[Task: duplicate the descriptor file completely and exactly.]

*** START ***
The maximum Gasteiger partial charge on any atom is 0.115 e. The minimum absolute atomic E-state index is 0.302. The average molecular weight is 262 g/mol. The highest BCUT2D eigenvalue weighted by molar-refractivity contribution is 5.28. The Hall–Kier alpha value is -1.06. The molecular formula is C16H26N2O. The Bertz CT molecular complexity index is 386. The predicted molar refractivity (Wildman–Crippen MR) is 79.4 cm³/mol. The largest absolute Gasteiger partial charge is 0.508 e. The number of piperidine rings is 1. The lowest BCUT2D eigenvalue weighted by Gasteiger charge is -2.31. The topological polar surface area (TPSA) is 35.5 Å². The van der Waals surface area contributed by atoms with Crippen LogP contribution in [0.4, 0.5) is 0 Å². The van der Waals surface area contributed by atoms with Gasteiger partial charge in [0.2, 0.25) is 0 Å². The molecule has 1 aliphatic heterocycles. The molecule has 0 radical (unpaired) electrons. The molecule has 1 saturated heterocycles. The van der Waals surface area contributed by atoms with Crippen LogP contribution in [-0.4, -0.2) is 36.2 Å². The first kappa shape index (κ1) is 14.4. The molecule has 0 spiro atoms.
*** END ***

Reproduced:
The maximum Gasteiger partial charge on any atom is 0.115 e. The minimum absolute atomic E-state index is 0.302. The average molecular weight is 262 g/mol. The highest BCUT2D eigenvalue weighted by molar-refractivity contribution is 5.28. The Hall–Kier alpha value is -1.06. The molecular formula is C16H26N2O. The Bertz CT molecular complexity index is 386. The predicted molar refractivity (Wildman–Crippen MR) is 79.4 cm³/mol. The largest absolute Gasteiger partial charge is 0.508 e. The number of piperidine rings is 1. The lowest BCUT2D eigenvalue weighted by Gasteiger charge is -2.31. The topological polar surface area (TPSA) is 35.5 Å². The van der Waals surface area contributed by atoms with Crippen LogP contribution in [0.4, 0.5) is 0 Å². The van der Waals surface area contributed by atoms with Gasteiger partial charge in [0.2, 0.25) is 0 Å². The molecule has 1 aliphatic heterocycles. The molecule has 0 radical (unpaired) electrons. The molecule has 1 saturated heterocycles. The van der Waals surface area contributed by atoms with Crippen LogP contribution in [-0.4, -0.2) is 36.2 Å². The first kappa shape index (κ1) is 14.4. The molecule has 0 spiro atoms.